Incremental progress continues on many North Campus projects.

Also slated for a name change is the old Pre-Kindergarten building, which will be renamed “St. Bonaventure Hall.” The restoration of electricity to the building is still scheduled for an early summer completion. Once restored, we can investigate if the air conditioning unit will also need replacement. We will also have to look at updating the bathrooms in that building as well. Our goal is to get it up and running for the Fall so that ministries can start using it for additional meeting space, reducing potential timing conflicts.

We’ve had initial talks about a way forward in updating the kitchen within the North Campus cafeteria. We are in the preliminary stages on this, trying to determine what the project would entail, and what functionality is of most need. It is then that we would be able to get an estimated cost to fundraise toward.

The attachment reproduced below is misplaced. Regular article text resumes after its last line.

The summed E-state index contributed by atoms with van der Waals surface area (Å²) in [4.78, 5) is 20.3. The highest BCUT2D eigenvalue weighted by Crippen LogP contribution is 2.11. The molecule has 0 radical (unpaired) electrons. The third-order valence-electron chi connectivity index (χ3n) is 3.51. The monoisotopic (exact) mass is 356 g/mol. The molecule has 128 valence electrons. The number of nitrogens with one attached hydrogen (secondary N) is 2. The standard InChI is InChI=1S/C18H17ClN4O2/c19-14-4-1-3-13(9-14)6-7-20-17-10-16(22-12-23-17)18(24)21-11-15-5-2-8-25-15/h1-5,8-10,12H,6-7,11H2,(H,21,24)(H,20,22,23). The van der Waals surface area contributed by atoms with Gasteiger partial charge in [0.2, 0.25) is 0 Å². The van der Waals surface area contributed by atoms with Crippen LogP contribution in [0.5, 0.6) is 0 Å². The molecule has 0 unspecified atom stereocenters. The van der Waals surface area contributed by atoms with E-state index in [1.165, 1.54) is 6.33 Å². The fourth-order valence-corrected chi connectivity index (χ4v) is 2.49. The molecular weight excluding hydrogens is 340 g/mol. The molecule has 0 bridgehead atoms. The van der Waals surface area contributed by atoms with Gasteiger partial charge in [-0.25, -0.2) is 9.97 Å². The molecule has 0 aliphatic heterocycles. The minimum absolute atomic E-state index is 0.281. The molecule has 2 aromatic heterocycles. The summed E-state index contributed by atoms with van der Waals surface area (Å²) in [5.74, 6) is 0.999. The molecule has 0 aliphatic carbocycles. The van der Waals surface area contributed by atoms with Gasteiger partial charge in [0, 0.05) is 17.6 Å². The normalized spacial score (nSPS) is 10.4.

I look forward to providing you more updates as these exciting additions to our parish continue to come to fruition.

Peace and All Good,
Fr. Mike

Running Back to Home Base | Friar Reflections | “Bleacher Brothers” Mission Recap


By Rob Boelke, Manager of Communications

When introducing Fr. Casey Cole, OFM, and Fr. Tito Serrano, OFM, at the beginning of our parish mission this past Monday evening, I asked the pair of friars how the start of their ambitious tour was going, seeing as Tampa was just their second stop following the kickoff in Miami just days before. “There’s been a southern Florida cloud gently hovering over our  trip so far,” Fr. Casey stated. “Every part of our trip has had a little bit of ‘rain’ or a little bit of ‘slipping here, forgetting something there,’ but it has been great.”

Fast forward about 20 seconds, and he thought there was another cloud, as Fr. Tito’s microphone was fighting against him. Motioning to the congregation of more than 100 in attendance, Fr. Casey exclaimed, “we make plans and God laughs, and that’s what we are praying for.” Fr. Tito eventually figured things out (he forgot to turn it on) and thus began an evening of discourse that we rarely get to have in our parishes these days. One of openness and civil discourse, humility and humanity. I certainly hope their visit to Sacred Heart set a tone for their summer tour.